FIGURE 2.13: Graphical Results of Burgers, Tacos, and Pizza

Note the equilibrium value 7778 does not indicate that the same people always eat burgers, etc., but rather that the same number of people choose burgers, etc.


Iterate and graph the following DDSs. Explain their long-term behavior. For each DDS, find a realistic scenario that it might explain/model.

1. What happens to the merchant problem if 200 were initially in the shopping plaza and 50 were in the downtown portion?

  • 2. Determine the equilibrium values of the bass and lake trout. Can these levels ever be achieved and maintained? Explain.
  • 3. Test the fast food models with different starting conditions summing to 14.000 students. What happens? Obtain a graphical output and analyze the graph in terms of long-term behavior.


Project 2.1. Small Birds and Osprey Hawks.


Predict the number of small birds and osprey hawks in the same environment as a function of time. Osprey hawks will eat small birds when fish aren’t readily available along the coast. The coefficients given below are assumed to be accurate.



  • (a) Find the equilibrium values of the system.
  • (b) Iterate the system from the initial conditions given in Table 2.5 and determine what happens to the hawks and small birds in the long term.

TABLE 2.5: Initial Conditions for Small Birds and Hawks

Small Birds












Project 2.2. Winning at Racket-Ball.

Rickey and Grant play racket-ball very often and are very competitive. Their racket-ball match consists of two games. When Rickey wins the first game, he wins the second game 75% of the time. When Grant wins the first game, he wins the second only 55% of the time. Diagram the ‘movement.’ Model this situation as a DDS and determine the long-term percentages of their racket-ball game wins. What assumptions are necessary?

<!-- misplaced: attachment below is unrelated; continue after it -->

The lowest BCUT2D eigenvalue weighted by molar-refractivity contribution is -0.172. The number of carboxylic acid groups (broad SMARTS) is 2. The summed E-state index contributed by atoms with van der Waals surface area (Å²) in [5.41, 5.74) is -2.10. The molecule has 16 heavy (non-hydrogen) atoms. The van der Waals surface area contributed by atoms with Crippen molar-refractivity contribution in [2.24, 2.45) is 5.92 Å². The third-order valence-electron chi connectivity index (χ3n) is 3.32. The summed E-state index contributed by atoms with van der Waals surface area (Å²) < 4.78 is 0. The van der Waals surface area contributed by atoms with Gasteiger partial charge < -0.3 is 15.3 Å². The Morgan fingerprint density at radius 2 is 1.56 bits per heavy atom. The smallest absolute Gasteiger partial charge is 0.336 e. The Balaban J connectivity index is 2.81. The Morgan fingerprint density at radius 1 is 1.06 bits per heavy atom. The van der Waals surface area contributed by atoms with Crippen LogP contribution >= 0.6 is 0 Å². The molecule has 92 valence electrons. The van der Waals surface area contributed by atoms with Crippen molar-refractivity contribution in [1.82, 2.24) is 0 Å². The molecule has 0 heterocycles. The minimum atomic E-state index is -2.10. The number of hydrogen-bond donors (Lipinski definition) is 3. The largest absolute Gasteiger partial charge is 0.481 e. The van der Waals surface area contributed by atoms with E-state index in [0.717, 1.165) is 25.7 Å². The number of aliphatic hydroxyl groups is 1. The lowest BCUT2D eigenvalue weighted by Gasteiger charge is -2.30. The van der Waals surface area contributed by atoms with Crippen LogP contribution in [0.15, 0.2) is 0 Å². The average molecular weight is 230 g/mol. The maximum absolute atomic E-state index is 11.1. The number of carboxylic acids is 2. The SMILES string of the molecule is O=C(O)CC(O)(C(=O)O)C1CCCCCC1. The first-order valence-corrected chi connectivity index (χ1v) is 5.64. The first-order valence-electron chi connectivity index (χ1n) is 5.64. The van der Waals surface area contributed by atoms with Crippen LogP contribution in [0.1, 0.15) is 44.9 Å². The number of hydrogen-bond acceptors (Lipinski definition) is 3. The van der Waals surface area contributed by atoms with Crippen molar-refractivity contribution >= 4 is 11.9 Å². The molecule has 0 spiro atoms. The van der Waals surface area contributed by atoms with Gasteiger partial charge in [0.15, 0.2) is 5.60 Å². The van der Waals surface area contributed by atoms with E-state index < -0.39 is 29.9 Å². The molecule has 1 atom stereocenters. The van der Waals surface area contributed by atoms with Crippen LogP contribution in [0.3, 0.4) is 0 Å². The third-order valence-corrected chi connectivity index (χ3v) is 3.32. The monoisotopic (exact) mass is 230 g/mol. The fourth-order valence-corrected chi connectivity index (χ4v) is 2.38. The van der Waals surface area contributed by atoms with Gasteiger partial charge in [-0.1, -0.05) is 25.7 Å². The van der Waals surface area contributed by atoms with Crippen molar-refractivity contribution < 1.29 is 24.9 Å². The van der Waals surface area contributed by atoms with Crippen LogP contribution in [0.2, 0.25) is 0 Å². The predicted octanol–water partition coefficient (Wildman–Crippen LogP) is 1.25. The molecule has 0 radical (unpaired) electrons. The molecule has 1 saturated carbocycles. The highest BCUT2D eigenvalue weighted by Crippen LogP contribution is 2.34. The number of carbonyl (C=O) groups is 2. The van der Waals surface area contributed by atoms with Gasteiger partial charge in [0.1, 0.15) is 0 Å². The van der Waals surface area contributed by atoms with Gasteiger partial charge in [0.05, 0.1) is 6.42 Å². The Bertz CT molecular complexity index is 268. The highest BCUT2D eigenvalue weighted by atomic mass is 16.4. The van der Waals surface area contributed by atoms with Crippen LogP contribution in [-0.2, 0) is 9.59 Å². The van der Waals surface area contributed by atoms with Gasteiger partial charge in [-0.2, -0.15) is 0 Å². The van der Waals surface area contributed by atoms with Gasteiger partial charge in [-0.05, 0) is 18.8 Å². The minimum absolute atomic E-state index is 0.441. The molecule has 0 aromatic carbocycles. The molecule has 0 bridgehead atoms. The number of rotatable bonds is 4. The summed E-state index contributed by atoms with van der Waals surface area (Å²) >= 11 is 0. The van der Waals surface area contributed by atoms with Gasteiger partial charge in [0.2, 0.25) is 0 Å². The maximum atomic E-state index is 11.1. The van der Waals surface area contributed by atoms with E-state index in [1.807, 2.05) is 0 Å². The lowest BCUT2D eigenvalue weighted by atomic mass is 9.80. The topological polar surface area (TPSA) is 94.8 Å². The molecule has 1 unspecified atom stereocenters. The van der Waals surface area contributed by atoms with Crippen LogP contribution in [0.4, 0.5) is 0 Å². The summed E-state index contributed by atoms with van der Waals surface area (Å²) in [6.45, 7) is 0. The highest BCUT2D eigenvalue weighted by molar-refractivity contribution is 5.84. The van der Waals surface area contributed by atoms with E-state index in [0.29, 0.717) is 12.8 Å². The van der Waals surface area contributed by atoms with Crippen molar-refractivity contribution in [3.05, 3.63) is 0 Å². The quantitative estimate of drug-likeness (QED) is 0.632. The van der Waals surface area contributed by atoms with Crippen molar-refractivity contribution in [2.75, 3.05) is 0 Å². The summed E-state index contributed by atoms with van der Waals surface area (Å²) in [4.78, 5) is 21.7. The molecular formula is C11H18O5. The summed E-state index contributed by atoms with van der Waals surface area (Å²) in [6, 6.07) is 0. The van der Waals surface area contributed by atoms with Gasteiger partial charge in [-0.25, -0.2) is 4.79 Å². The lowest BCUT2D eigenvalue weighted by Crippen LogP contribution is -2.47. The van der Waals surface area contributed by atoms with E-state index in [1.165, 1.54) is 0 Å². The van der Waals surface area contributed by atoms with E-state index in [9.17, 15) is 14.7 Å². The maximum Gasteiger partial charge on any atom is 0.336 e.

Project 2.3. Voter Distribution.

It is getting close to election day. The influence of the new Independent Party is of concern to both the Republicans and Democrats. Assume that in the next election that 79% of those who vote Republican vote Republican again, 1% vote Democratic, and 20% vote Independent. Of those that voted Democratic before, 5% vote Republican, 70% vote Democratic again, and 20% vote Independent. Of those who previously voted Independent, 35% will vote Republican, 20% will vote Democratic, and 45% will vote Independent again.

  • (a) Formulate the discrete dynamical system that models this situation.
  • (b) Assume that there are 399,998 voters initially in the system. How many will vote Republican, Democratic, and Independent in the long run? (Hint: you can break down the 399,998 voters in any manner that you desire as initial conditions.)
  • (c) New Scenario. In addition to the above, the community is growing:
    • 18-year-olds-|-new people moving in—deaths—current people moving out.

Republicans predict a gain of 2,000 voters between elections. Democrats also estimate a gain of 2,000 voters between elections. The Independents estimate a gain of 1,000 voters between elections. If this rate of growth continues, what will be the long-term distribution of the voters?

  • [1] See “Bass are bad news for lake trout” from the online version of nature, Internationaljournal of science [Lawrencel999],
  • [2] nThis example comes from a problem developed by Dr. Rich West, Professor Emeritus,Francis Marion University.